Canadian employers in virtually every industry from tech to retail are starting to ask these types of challenging, somewhat oddball questions to test a candidate’s critical thinking skills. And the Canadian sprinter, who won a gold medal and broke the 100-metre world record at the 1988 Seoul Olympics, only to be ignominiously stripped of both shortly after, is likely not the positive association you’re looking for.

“The best way to answer is to take a minute, breathe, think about how the question and your response relates back to the position that you’re interviewing for,” Glassdoor career trend analyst Scott Dobroski, said.

A better answer would be someone who people associate with perseverance and a winning attitude, Mr. Dobroski added – someone like Wayne Gretzky, he suggested.

The high-five question, asked by an interviewer at Lululemon Inc., is just one of a variety of oddball queries Glassdoor Inc. identified in a new report about the Top 10 Oddball Interview Questions in Canada.

Wednesday’s report is the first time the online employment and career community has weighed in on stranger side of the Canadian interview scene.

Requiring what seems like a lot from candidates, Telus Corp. asked interviewees “how can we move Mount Fuji?”

Bell Canada put candidates in a similarly difficult situation, asking “how many traffic light are there in Canada?”

All but impossible to answer correctly, companies are asking these tough questions to assess how candidates react.

“Keep in mind these employers aren’t necessarily looking for a right or wrong answer,” Mr. Dobroski said “What they’re trying to see is how you can think out loud and come to your best solution on the spot.”

TD Bank’s challenging scenario was somewhat more mundane than transplanting an iconic Japanese mountain, but answering “how do you get a plastic ball out of a cup without touching the cup?” presents its own unique challenges.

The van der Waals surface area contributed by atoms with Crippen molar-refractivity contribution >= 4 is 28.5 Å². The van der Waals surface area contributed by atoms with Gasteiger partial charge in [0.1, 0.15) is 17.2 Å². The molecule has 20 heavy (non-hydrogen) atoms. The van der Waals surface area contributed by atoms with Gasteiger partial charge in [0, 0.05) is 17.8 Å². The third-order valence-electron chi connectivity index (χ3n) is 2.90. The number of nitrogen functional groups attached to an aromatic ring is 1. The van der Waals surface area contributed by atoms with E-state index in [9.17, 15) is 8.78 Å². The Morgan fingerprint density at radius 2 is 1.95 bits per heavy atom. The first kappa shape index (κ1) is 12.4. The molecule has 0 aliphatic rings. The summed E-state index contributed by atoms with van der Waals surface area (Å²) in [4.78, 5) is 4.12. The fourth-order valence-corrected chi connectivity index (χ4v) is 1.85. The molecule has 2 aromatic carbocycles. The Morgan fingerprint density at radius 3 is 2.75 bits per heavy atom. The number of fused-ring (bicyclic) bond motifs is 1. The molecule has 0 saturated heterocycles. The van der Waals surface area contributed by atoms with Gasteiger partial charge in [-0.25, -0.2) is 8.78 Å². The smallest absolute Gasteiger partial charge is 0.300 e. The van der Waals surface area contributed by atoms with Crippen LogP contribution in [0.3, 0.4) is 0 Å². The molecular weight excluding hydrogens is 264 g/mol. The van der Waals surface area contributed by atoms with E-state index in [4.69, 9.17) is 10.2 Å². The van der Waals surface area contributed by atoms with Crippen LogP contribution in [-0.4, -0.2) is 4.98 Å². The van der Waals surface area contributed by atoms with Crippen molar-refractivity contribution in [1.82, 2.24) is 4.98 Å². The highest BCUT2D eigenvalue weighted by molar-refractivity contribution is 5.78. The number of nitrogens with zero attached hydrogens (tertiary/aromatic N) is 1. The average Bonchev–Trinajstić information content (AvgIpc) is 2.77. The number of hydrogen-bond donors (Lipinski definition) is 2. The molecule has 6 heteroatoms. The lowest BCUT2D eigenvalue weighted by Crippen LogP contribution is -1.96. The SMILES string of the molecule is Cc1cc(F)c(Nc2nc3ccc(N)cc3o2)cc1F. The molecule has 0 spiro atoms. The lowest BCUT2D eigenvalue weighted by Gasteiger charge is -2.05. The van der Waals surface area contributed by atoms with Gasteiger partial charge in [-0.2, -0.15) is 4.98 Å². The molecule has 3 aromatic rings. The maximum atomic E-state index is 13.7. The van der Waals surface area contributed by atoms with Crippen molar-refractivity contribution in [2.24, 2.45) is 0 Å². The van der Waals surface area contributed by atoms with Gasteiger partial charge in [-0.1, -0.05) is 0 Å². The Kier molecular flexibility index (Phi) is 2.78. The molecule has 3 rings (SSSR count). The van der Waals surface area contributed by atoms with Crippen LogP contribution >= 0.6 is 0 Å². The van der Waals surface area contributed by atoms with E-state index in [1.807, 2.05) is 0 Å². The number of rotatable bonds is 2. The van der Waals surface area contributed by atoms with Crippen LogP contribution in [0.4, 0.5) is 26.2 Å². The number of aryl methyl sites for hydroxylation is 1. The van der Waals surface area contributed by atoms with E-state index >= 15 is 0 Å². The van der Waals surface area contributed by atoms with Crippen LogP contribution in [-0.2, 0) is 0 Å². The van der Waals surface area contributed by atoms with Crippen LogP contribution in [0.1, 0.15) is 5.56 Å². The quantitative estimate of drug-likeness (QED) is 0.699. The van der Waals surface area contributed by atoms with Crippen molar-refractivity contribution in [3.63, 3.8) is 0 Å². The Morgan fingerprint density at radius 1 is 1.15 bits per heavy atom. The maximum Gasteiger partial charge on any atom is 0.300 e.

While some oddball questions aim to test interviewees’ thought processes, others shoot to uncover a bit of their personality.

“If you were an inanimate object, what would you be?” Starbucks Corp. asked, and Prism Resources Inc. tested candidates with “what would you name a book about your life at this point?”

Bombardier Inc. on the other hand, is interested in what kind of apples Canadian job seekers eat. “If you own a grocery store and you have to sell apples, how would you determine how many different type of apples would you sell?” the company asked.

The social media manger, HootSuite put candidates in an awkward position, asking “how will you keep HootSuite weird?” And Labatt Brewing Co. tested interviewees’ money management skills with, “if Labatt gave you a million dollars with the condition that you’d have to pay it back in three years, what would you do with it?”

Blackberry Ltd. rounds out Glassdoor’s top ten 10 with the more straightforward, business-oriented, “if you only have one choice, do you prefer to work on time or correctly?”

So next time someone asks you to move mountains, you might just be on your way to a new job.

Feb. 29, 2016 Red Bubble: I was typing in Red Lotus Letter to check out this feng shui website.  However, this Red Bubble website popped up.  This is a fun website where they sell men, women, and kids clothes with home décor and stationary.  You should look at the art.

Mar. 19, 2016: I mentioned the Red Bubble because e-commerce is really disrupting the retail industry.

The words disrupting and disrupters are being used a lot in the business section of the newspaper to talk about change.

Apr. 4, 2016 Job search: I feel like my job search isn't really effective.  From 2010-2012, I read the business section of the newspaper from the Edmonton Journal, Globe and Mail, and the National Post.  You can read all those job articles I cut and I had put onto my blog.

I then got an office job in 2013 and worked there for 5 months.  I feel like I really was ready and prepared for it because I read so much business news and jobs.

In 2015, I did get an office job for 3 months.  It was hard and I found it hard to keep up. 

I find those job articles really helpful.  I have gone to see a career counselor at my college in 2012.  I even went to regular counselors to talk about careers.

I have talked to my friends and emailed them my resume so they can look at it and give me tips on how to improve. 

I had a few job interviews every month.

My Career Counselor says that if I go on Kijiji and Job Bank, that's where all the jobs are.  However, lots of people go there and there's lots of competition too. 

Apr. 5, 2016: Yesterday I was Facebook messaging my friend Dan L.  We were talking about me getting a driver's license.  He said I was in the driver's seat figuratively and literally.  This applies to my job search and life.

When you have a license (and a car), you can drive and go where you want to go.